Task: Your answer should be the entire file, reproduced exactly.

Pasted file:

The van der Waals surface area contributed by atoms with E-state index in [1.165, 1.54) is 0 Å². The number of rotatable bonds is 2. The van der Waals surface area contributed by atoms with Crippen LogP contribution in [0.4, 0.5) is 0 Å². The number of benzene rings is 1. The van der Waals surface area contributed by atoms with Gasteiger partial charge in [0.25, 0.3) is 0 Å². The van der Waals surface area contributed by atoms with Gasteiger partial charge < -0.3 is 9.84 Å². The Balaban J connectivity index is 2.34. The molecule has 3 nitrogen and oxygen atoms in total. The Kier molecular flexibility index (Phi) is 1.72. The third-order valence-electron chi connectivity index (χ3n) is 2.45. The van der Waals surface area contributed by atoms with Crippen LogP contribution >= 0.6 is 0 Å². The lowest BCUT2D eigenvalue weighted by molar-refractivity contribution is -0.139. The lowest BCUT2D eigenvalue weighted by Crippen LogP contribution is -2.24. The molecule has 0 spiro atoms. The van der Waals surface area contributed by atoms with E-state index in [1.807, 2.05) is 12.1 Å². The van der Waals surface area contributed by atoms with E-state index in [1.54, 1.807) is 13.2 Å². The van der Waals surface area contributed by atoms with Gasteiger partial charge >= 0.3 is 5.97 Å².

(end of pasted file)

The van der Waals surface area contributed by atoms with E-state index in [1.165, 1.54) is 0 Å². The number of rotatable bonds is 2. The van der Waals surface area contributed by atoms with Crippen LogP contribution in [0.4, 0.5) is 0 Å². The number of benzene rings is 1. The van der Waals surface area contributed by atoms with Gasteiger partial charge in [0.25, 0.3) is 0 Å². The van der Waals surface area contributed by atoms with Gasteiger partial charge < -0.3 is 9.84 Å². The Balaban J connectivity index is 2.34. The molecule has 3 nitrogen and oxygen atoms in total. The Kier molecular flexibility index (Phi) is 1.72. The third-order valence-electron chi connectivity index (χ3n) is 2.45. The van der Waals surface area contributed by atoms with Crippen LogP contribution >= 0.6 is 0 Å². The lowest BCUT2D eigenvalue weighted by molar-refractivity contribution is -0.139. The lowest BCUT2D eigenvalue weighted by Crippen LogP contribution is -2.24. The molecule has 0 spiro atoms. The van der Waals surface area contributed by atoms with E-state index in [1.807, 2.05) is 12.1 Å². The van der Waals surface area contributed by atoms with E-state index in [1.54, 1.807) is 13.2 Å². The van der Waals surface area contributed by atoms with Gasteiger partial charge >= 0.3 is 5.97 Å².